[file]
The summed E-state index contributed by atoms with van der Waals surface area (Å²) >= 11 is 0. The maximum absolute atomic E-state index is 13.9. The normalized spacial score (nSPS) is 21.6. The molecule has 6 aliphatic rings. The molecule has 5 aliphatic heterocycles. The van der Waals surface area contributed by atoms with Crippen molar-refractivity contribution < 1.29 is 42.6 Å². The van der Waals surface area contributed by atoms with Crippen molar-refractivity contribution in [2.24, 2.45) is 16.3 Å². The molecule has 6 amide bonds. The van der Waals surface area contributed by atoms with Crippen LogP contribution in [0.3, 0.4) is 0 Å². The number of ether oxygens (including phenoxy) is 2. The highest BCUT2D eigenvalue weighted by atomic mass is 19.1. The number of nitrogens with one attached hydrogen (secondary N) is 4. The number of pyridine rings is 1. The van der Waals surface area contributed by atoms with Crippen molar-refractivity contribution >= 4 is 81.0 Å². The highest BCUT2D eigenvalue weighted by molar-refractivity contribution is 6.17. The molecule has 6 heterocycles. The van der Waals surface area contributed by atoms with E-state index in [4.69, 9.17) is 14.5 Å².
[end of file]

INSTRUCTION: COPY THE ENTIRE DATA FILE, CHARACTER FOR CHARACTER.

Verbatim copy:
The summed E-state index contributed by atoms with van der Waals surface area (Å²) >= 11 is 0. The maximum absolute atomic E-state index is 13.9. The normalized spacial score (nSPS) is 21.6. The molecule has 6 aliphatic rings. The molecule has 5 aliphatic heterocycles. The van der Waals surface area contributed by atoms with Crippen molar-refractivity contribution < 1.29 is 42.6 Å². The van der Waals surface area contributed by atoms with Crippen molar-refractivity contribution in [2.24, 2.45) is 16.3 Å². The molecule has 6 amide bonds. The van der Waals surface area contributed by atoms with Crippen LogP contribution in [0.3, 0.4) is 0 Å². The number of ether oxygens (including phenoxy) is 2. The highest BCUT2D eigenvalue weighted by atomic mass is 19.1. The number of nitrogens with one attached hydrogen (secondary N) is 4. The number of pyridine rings is 1. The van der Waals surface area contributed by atoms with Crippen molar-refractivity contribution >= 4 is 81.0 Å². The highest BCUT2D eigenvalue weighted by molar-refractivity contribution is 6.17. The molecule has 6 heterocycles. The van der Waals surface area contributed by atoms with E-state index in [4.69, 9.17) is 14.5 Å².